Joshua Tree National Park

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Questions

Joshua Tree over Xmas break?

Sept 2010

We are looking for a warm place to travel to over the holiday break. Airfare and lodging in Latin America/Hawaii looks prohibitive, so we thought maybe the desert? We are considering renting an RV and driving. Has anyone been to any of those places during the winter? What would be a good route? We were hoping to see some sites, natl. parks and then spend some time by a pool. Am I off my rocker.

Thanks for any suggestions! warmseeker


Not sure about other places that you mentioned, but Joshua Tree is definitely not a warm place in the winter, especially if a front is coming through! The high desert - anything above 3,000 feet can be very cold! Good luck! Rita


You will want to steer clear of Joshua Tree, CA if you are looking for truly warm weather during the Xmas break. The days are OK (60ish F) but the nights can get as low as the 20's. However, the low desert (Palm Springs, Palm Desert, Indio) usually has poolside weather weather during Xmas and you can access Joshua Tree National Park from the I10. There's also a great place, the Living Desert, complete with big horn sheep. The Palm Springs Aerial Tramway is also fun. Can't say I would know a good route as I usually take 5 on down so as to maximize the time spent in the desert. Good luck with your travels and have fun! anon


Places to stay near Joshua Tree

Oct 2006

We are going to be driving to Tucsan Arizona for Thanksgiving and looking for a midway place to stop and take a little site seeing and break at. I see that Joshua Tree seems right in the middle so we were thinking of stopping there? any recommendations on where to stay do with 2 kids (3 and 5) Scott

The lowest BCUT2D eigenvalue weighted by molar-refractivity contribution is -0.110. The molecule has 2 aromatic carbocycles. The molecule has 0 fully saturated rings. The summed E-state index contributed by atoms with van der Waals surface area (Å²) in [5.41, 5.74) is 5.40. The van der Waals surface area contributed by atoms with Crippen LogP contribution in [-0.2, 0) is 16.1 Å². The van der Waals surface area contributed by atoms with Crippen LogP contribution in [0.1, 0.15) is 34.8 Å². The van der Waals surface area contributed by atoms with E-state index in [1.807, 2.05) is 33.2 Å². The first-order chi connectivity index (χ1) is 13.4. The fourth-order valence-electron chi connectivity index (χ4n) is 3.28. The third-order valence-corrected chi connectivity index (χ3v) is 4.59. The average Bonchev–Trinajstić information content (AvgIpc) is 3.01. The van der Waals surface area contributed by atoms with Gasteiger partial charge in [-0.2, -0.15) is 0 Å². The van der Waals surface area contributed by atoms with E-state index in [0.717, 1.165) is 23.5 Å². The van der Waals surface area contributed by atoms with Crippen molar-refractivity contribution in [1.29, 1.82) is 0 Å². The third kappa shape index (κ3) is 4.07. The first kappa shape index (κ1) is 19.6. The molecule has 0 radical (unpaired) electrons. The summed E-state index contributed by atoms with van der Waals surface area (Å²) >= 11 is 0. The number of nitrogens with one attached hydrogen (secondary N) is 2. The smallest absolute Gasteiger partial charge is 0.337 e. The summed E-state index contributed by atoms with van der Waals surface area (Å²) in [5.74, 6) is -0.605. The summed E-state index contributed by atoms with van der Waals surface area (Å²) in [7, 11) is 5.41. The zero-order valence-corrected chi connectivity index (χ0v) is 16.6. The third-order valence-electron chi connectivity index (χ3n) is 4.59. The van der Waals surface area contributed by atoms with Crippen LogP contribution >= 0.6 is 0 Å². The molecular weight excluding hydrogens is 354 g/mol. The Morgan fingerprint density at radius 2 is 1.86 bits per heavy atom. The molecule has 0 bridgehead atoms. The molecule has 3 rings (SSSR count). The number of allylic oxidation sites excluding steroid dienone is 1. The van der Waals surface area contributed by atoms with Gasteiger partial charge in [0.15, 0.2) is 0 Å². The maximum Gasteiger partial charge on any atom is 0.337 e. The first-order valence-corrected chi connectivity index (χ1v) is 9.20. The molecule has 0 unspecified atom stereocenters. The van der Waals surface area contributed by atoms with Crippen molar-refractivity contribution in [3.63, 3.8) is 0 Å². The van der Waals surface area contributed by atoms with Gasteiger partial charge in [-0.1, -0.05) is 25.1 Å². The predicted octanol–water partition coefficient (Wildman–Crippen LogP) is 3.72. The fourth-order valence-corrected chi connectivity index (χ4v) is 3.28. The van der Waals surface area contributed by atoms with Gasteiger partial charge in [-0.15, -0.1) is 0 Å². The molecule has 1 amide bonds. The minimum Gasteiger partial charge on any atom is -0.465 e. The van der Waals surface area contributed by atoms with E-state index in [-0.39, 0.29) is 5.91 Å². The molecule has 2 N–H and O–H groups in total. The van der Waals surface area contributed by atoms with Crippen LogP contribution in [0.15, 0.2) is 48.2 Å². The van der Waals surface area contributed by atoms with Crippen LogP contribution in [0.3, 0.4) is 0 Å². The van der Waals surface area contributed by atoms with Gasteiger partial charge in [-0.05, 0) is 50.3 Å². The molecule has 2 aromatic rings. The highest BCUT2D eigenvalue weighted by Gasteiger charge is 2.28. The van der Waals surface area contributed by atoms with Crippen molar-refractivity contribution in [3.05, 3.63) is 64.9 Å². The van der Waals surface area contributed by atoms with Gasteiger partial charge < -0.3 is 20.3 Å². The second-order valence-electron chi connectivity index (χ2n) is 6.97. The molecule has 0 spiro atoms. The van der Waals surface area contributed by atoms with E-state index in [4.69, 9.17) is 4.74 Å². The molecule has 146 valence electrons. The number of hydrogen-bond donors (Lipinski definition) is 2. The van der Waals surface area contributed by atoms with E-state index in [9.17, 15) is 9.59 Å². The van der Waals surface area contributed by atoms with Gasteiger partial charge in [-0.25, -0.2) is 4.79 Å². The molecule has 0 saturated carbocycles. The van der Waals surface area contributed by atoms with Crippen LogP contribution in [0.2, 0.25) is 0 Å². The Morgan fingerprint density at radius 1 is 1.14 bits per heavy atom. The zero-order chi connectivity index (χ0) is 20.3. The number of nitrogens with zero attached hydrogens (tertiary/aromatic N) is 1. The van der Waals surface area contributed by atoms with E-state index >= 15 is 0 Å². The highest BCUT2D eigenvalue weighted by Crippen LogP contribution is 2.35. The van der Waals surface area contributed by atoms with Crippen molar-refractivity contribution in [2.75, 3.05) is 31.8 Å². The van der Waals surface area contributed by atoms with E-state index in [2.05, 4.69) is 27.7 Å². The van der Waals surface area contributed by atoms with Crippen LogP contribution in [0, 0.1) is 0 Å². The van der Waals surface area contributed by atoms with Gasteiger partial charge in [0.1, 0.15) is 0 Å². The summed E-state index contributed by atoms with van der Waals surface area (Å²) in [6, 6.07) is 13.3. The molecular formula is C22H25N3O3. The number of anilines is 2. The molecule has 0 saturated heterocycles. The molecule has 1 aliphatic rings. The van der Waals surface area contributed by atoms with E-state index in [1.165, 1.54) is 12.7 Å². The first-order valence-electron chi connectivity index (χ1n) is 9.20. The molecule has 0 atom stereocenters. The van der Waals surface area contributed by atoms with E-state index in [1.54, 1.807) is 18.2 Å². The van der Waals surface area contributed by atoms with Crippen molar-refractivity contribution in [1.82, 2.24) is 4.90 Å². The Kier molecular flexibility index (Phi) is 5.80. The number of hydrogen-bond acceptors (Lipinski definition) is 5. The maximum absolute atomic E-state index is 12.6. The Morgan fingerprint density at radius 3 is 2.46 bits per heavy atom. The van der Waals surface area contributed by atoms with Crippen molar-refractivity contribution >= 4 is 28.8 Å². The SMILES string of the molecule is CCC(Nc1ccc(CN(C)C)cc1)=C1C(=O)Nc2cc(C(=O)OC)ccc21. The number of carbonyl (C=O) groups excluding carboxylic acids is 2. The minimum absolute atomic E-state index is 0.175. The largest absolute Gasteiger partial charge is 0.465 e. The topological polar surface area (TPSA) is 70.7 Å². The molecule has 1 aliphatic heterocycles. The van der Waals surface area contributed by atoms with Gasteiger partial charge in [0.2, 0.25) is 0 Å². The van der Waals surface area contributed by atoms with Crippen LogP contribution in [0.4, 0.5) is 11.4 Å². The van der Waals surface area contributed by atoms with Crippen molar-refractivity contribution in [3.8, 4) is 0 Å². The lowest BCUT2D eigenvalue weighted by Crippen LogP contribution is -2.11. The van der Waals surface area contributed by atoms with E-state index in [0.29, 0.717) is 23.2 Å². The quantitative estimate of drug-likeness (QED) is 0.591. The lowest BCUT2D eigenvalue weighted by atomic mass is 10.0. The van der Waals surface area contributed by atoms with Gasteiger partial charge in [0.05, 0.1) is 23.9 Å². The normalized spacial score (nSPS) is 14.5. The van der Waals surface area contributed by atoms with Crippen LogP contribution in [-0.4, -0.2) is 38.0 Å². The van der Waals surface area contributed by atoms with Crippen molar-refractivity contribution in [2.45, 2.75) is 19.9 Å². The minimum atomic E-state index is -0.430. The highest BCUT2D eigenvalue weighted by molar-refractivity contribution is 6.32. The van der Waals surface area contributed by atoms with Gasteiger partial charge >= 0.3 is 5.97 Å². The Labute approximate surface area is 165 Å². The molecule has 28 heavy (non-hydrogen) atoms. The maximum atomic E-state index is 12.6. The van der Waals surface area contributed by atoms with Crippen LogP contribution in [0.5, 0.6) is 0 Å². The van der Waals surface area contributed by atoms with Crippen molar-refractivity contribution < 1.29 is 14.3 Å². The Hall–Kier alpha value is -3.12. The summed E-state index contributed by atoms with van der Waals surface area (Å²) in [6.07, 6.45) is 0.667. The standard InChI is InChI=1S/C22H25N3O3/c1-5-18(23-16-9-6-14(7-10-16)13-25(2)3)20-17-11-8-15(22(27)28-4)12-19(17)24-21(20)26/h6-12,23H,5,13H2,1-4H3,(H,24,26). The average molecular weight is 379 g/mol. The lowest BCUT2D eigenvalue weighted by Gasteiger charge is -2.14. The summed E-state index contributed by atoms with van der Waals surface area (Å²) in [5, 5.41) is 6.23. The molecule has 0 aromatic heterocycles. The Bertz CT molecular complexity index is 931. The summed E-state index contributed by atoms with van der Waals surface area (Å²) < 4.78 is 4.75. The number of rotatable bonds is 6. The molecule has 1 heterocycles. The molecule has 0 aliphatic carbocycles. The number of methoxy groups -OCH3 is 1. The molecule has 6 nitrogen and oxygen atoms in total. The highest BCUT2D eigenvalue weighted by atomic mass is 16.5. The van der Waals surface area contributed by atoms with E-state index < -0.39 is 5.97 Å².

I had a good stay at the Harmony Hotel about 7 years ago. It is in Twentynine Palms near the park's north entrance. http://www.harmonymotel.com/index.html It has been gussied up since I was there but rates are still great.


We have stayed in Twenty-Nine Palms several times, spending our whole time visiting Joshua Tree national park, and the whole family has loved it. There is wildlife, incredible landscapes, clear air, shouldn't be too hot or cold right now. We have stayed in two different hotels, at differing price ranges. Roughly Manor (760-367-3238) is a bed and breakfast in an old stone manor and a few surrounding cottages. It is family run, and they serve a great breakfast in the morning. They have a web site, although I couldn't find it just now--I think it says 2 day minimum, but we have found them flexible about that. Best Western has a hotel right on the highway--a bit lower cost, they have 2 room suites that work well for families--just be sure to ask for a room toward the back, off the highway. The highway rooms were very noisy because of the traffic We Love the Desert


There is a charming place called ''The Inn at 29 Palms''. They have a website. It the only privately owned oasis in the country (I think). Family run by the same family since the 1920s. Bungalows of different sizes, many that will accomodate 2 children. Huge garden, nice restaurant/bar, swimming pool, hot tub, shady oasis with lush grass and ducks. There is not a spec of blacktop on the property. This is not swank and fancy, but comfortable, clean and friendly. A real oasis complete with a family of white owls that fly around at sundown. It is surrounded by Joshua Tree Park. I did the trip from Tucson to Oakland three times last year, I wouldn't dream of staying anywhere else. Must book far in advance during season. I'm happy to share more information if you'd like. Happy trails. Tracy